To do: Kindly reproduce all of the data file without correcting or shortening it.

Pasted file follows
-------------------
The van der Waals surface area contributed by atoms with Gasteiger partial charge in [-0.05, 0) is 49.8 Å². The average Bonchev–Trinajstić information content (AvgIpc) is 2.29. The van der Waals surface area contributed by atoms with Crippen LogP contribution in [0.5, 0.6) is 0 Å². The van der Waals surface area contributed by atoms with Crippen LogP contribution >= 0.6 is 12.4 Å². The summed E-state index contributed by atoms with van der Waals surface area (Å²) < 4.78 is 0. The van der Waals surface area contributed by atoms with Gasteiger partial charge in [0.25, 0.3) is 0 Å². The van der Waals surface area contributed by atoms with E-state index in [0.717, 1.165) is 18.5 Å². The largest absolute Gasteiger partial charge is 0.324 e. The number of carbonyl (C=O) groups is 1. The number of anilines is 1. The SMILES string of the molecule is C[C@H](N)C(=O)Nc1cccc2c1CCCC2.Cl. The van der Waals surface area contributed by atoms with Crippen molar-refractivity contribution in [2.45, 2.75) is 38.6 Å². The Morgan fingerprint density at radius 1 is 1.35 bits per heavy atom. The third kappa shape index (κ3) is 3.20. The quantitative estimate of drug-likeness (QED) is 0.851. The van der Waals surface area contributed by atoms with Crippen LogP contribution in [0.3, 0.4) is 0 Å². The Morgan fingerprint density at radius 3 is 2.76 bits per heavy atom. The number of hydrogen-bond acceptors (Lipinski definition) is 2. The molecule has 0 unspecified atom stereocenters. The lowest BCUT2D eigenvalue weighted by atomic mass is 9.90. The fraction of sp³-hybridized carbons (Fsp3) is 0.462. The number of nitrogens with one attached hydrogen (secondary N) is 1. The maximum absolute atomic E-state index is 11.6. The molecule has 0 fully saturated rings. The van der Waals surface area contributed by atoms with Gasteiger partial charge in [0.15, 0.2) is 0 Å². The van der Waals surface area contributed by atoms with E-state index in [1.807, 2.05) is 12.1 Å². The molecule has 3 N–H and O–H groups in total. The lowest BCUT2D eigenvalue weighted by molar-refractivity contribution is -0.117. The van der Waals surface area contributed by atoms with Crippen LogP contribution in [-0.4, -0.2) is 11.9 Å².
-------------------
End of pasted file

The van der Waals surface area contributed by atoms with Gasteiger partial charge in [-0.05, 0) is 49.8 Å². The average Bonchev–Trinajstić information content (AvgIpc) is 2.29. The van der Waals surface area contributed by atoms with Crippen LogP contribution in [0.5, 0.6) is 0 Å². The van der Waals surface area contributed by atoms with Crippen LogP contribution >= 0.6 is 12.4 Å². The summed E-state index contributed by atoms with van der Waals surface area (Å²) < 4.78 is 0. The van der Waals surface area contributed by atoms with Gasteiger partial charge in [0.25, 0.3) is 0 Å². The van der Waals surface area contributed by atoms with E-state index in [0.717, 1.165) is 18.5 Å². The largest absolute Gasteiger partial charge is 0.324 e. The number of carbonyl (C=O) groups is 1. The number of anilines is 1. The SMILES string of the molecule is C[C@H](N)C(=O)Nc1cccc2c1CCCC2.Cl. The van der Waals surface area contributed by atoms with Crippen molar-refractivity contribution in [2.45, 2.75) is 38.6 Å². The Morgan fingerprint density at radius 1 is 1.35 bits per heavy atom. The third kappa shape index (κ3) is 3.20. The quantitative estimate of drug-likeness (QED) is 0.851. The van der Waals surface area contributed by atoms with Crippen LogP contribution in [0.3, 0.4) is 0 Å². The Morgan fingerprint density at radius 3 is 2.76 bits per heavy atom. The number of hydrogen-bond acceptors (Lipinski definition) is 2. The molecule has 0 unspecified atom stereocenters. The lowest BCUT2D eigenvalue weighted by atomic mass is 9.90. The fraction of sp³-hybridized carbons (Fsp3) is 0.462. The number of nitrogens with one attached hydrogen (secondary N) is 1. The maximum absolute atomic E-state index is 11.6. The molecule has 0 fully saturated rings. The van der Waals surface area contributed by atoms with Gasteiger partial charge in [0.15, 0.2) is 0 Å². The van der Waals surface area contributed by atoms with E-state index in [1.807, 2.05) is 12.1 Å². The molecule has 3 N–H and O–H groups in total. The lowest BCUT2D eigenvalue weighted by molar-refractivity contribution is -0.117. The van der Waals surface area contributed by atoms with Crippen LogP contribution in [-0.4, -0.2) is 11.9 Å².